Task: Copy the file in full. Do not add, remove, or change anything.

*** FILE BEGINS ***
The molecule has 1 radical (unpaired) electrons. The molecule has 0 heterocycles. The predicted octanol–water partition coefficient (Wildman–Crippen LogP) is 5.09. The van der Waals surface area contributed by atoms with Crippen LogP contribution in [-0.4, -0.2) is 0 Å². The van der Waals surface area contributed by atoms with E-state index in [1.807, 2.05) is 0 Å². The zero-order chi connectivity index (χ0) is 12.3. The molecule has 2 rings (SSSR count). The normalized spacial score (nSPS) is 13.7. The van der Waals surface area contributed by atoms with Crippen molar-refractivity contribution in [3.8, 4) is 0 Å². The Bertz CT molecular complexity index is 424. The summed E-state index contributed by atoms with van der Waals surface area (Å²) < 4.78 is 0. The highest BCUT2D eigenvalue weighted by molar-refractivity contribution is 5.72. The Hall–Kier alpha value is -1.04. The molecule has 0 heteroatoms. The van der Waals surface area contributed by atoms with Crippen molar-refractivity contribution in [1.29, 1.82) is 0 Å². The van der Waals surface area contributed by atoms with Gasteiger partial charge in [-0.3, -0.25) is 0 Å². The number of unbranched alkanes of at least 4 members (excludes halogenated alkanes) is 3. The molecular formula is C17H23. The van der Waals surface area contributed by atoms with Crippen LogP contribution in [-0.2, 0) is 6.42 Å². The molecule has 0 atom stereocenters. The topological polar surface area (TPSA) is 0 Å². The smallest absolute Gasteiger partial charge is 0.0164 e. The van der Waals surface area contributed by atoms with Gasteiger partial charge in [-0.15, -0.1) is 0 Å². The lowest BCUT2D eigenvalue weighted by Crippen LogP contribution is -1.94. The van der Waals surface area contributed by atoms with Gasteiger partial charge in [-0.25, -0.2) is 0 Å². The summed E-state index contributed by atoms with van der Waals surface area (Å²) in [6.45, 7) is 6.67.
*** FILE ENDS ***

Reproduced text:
The molecule has 1 radical (unpaired) electrons. The molecule has 0 heterocycles. The predicted octanol–water partition coefficient (Wildman–Crippen LogP) is 5.09. The van der Waals surface area contributed by atoms with Crippen LogP contribution in [-0.4, -0.2) is 0 Å². The van der Waals surface area contributed by atoms with E-state index in [1.807, 2.05) is 0 Å². The zero-order chi connectivity index (χ0) is 12.3. The molecule has 2 rings (SSSR count). The normalized spacial score (nSPS) is 13.7. The van der Waals surface area contributed by atoms with Crippen molar-refractivity contribution in [3.8, 4) is 0 Å². The Bertz CT molecular complexity index is 424. The summed E-state index contributed by atoms with van der Waals surface area (Å²) < 4.78 is 0. The highest BCUT2D eigenvalue weighted by molar-refractivity contribution is 5.72. The Hall–Kier alpha value is -1.04. The molecule has 0 heteroatoms. The van der Waals surface area contributed by atoms with Crippen molar-refractivity contribution in [1.29, 1.82) is 0 Å². The van der Waals surface area contributed by atoms with Gasteiger partial charge in [-0.3, -0.25) is 0 Å². The number of unbranched alkanes of at least 4 members (excludes halogenated alkanes) is 3. The molecular formula is C17H23. The van der Waals surface area contributed by atoms with Crippen LogP contribution in [-0.2, 0) is 6.42 Å². The molecule has 0 atom stereocenters. The topological polar surface area (TPSA) is 0 Å². The smallest absolute Gasteiger partial charge is 0.0164 e. The van der Waals surface area contributed by atoms with Gasteiger partial charge in [-0.15, -0.1) is 0 Å². The lowest BCUT2D eigenvalue weighted by Crippen LogP contribution is -1.94. The van der Waals surface area contributed by atoms with Gasteiger partial charge in [-0.25, -0.2) is 0 Å². The summed E-state index contributed by atoms with van der Waals surface area (Å²) in [6.45, 7) is 6.67.